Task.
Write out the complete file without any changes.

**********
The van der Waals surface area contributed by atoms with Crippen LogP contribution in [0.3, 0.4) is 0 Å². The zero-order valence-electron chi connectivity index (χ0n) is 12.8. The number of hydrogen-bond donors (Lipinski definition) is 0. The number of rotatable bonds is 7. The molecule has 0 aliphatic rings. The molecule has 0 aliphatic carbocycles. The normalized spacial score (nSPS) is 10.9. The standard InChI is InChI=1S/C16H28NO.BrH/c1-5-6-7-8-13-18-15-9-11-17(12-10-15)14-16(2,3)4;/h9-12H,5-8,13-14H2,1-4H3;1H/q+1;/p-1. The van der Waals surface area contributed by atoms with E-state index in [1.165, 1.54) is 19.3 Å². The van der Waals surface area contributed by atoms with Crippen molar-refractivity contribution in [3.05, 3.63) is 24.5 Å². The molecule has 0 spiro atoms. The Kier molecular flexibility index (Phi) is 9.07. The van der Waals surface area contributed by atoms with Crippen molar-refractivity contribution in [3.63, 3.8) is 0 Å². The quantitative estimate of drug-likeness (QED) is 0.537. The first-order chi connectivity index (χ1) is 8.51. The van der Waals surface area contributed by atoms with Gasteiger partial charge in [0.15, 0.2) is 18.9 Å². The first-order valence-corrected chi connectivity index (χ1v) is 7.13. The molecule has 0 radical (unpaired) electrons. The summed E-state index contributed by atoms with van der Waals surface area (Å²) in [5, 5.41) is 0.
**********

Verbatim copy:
The van der Waals surface area contributed by atoms with Crippen LogP contribution in [0.3, 0.4) is 0 Å². The zero-order valence-electron chi connectivity index (χ0n) is 12.8. The number of hydrogen-bond donors (Lipinski definition) is 0. The number of rotatable bonds is 7. The molecule has 0 aliphatic rings. The molecule has 0 aliphatic carbocycles. The normalized spacial score (nSPS) is 10.9. The standard InChI is InChI=1S/C16H28NO.BrH/c1-5-6-7-8-13-18-15-9-11-17(12-10-15)14-16(2,3)4;/h9-12H,5-8,13-14H2,1-4H3;1H/q+1;/p-1. The van der Waals surface area contributed by atoms with E-state index in [1.165, 1.54) is 19.3 Å². The van der Waals surface area contributed by atoms with Crippen molar-refractivity contribution in [3.05, 3.63) is 24.5 Å². The molecule has 0 spiro atoms. The Kier molecular flexibility index (Phi) is 9.07. The van der Waals surface area contributed by atoms with Crippen molar-refractivity contribution in [3.63, 3.8) is 0 Å². The quantitative estimate of drug-likeness (QED) is 0.537. The first-order chi connectivity index (χ1) is 8.51. The van der Waals surface area contributed by atoms with Gasteiger partial charge in [0.15, 0.2) is 18.9 Å². The first-order valence-corrected chi connectivity index (χ1v) is 7.13. The molecule has 0 radical (unpaired) electrons. The summed E-state index contributed by atoms with van der Waals surface area (Å²) in [5, 5.41) is 0.